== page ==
The Forgotten Room

The Forgotten Room

A Novel

Book - 2015
Average Rating:
7
6
Rate this:
Enigmalogist Jeremy Logan who specializes in investigating inexplicable phenomena probes strange happenings at the Newport, RI, mansion that houses the Symposikon think tank.
Publisher: New York : Doubleday, ©2015.
ISBN: 9780385531405
0385531400
Characteristics: 290 pages ;,25 cm.

Opinion

From the critics


Community Activity

Quotes

Add a Quote

j
jimg2000
Dec 14, 2016

***Spoiler Alert*** Suggest to read after the book; for future reference.
The Doctor who could have been a young Pendergast before he overloaded in the world of the weird:

“ ... He is perhaps the only, and certainly the preeminent, enigmalogist operating in the world today. His job is to investigate, interpret, and explain the— for lack of a better word— unexplainable. He throws light upon riddles of history; he separates myth from truth and the natural from the supernatural.”
===
... he was an empath— someone with a unique, almost preternatural ability to sense the feelings and emotions of others.
===
... the gray eyes of a tall man with light brown hair, who, judging by his face, was perhaps forty years old. It was a nice face, she thought: reflective, with sculpted cheekbones and the faintest hint of a cleft in the chin, the skin smooth ...
===
In times of great agitation or emotional unrest, Logan relied on Zen meditation, along with his skill as an empath, to calm his mind.

j
jimg2000
Dec 14, 2016

“I’d call it the paranormal version of a bulletproof vest. But I suppose that ‘ghost catcher’ is as good a term as any.”
===
The more evil the person, the longer the aura tended to remain after death.
===
" ... What was its purpose? And why isn’t there any means of ingress or egress?”
===
“ ... is an exceptional scientist, but he’s also like the schoolyard bully who never grew up. He still likes to pull the wings off flies."
===
“Ectenic force?” Olafson repeated. “Yes. That’s especially interesting, isn’t it? ‘Ectenic force,’ otherwise known as ectoplasm, was the substance believed to be emitted by spiritual mediums during séances,

j
jimg2000
Dec 14, 2016

“Synesthesia?” “A neurological term for an unusual phenomenon where stimulating one sensory pathway causes the stimulation of a second. Tasting colors. Seeing sounds. It was a topic of great scientific interest in the early part of the twentieth century, but that interest died out long ago.”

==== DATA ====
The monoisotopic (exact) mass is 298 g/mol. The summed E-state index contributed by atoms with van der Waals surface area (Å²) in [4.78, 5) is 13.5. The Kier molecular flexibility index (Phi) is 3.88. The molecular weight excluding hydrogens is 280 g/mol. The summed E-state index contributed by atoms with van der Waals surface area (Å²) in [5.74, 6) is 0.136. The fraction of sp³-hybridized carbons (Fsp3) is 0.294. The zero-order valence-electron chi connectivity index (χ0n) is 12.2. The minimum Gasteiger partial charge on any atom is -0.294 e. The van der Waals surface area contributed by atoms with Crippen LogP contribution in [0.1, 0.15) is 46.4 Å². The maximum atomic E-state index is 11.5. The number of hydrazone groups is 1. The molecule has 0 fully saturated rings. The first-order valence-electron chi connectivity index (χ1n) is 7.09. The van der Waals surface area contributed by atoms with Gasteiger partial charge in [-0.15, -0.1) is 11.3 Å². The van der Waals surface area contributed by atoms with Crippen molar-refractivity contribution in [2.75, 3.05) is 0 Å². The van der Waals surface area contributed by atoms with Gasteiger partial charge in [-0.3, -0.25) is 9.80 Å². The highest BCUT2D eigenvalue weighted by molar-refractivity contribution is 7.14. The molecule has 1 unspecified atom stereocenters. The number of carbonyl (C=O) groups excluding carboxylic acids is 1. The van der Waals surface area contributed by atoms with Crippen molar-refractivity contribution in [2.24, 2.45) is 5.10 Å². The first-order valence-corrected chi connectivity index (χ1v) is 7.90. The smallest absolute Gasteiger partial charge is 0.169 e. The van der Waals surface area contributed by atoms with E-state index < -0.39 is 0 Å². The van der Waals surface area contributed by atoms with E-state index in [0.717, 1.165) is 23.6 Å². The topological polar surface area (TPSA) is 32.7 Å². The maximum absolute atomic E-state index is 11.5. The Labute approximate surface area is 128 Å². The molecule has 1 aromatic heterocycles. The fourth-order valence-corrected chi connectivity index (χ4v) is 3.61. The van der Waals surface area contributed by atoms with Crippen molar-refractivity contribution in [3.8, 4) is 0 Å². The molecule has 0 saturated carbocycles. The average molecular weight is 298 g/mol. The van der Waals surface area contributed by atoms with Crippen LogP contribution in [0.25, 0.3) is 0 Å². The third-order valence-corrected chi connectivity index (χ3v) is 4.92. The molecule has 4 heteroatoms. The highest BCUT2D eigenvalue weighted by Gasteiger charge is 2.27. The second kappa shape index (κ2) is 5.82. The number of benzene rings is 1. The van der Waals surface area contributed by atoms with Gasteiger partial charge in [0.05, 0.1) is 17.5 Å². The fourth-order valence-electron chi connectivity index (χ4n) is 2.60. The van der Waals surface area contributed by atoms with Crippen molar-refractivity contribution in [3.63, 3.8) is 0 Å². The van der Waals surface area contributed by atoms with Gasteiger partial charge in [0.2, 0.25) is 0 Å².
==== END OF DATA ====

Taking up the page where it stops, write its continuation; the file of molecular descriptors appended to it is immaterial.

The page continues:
===
“You know it’s bad form to enter a woman’s boudoir without getting an invitation first.”
===
...it was the way he looked at you when you spoke, almost as if he comprehended your feelings better than you did yourself— and as a result she had never felt judged that evening… only understood.
===
Tourists, or the dot-com billionaires who showed up to display their yachts and pretend to drop in on the Jazz Festival…?

j
jimg2000
Dec 14, 2016

A flashlight. A kitchen knife. A digital recorder. A cell phone… As his hand closed over this last item, the vaguest outlines of a plan began to come together.
===
“As best I can tell, the high-frequency sound waves stimulated— in today’s terms— serotonin receptors in the frontal cortex of the brain. Perhaps they acted on the raphe nuclei, as well.”
===
“What phenomenon was that?” “Unusual sensory manifestations. Odd, unpredictable behavior. Even, in extreme cases, what a psychologist would term ‘dissociation.’  ” “That sounds like a form of schizophrenia,” Logan said.
===
This haunting had been a discovery by researchers at Coventry University: that extremely low-frequency sound, in the vicinity of 19 hertz, caused feelings of disquiet and dread. A side effect of this infrasound was a peculiar ocular vibration that triggered visions of a shadowy, ghostly apparition.

j
jimg2000
Dec 14, 2016

“All manner of false sensory signals. Enhanced sight, sound, taste, combined with hallucinatory factors. Eidetic imagery. Ego death. Altered sense of time. Catastrophic shifts in cognition. Complete dissociation from reality—”
===
“The devil’s interval,” Logan murmured. She looked at him. “I’m sorry?” “The flatted fifth. G flat, for example, over C. It was a particular interval between two notes banned from church music in the Renaissance for its supposedly evil influence.”
===
This device of yours is… unthinkable. To drive somebody, perhaps an entire army, insane… There are reasons chemical weapons were outlawed. Just how long do you think it will take for the technology to be leaked— and the same diabolical ordnance used against our own men and women?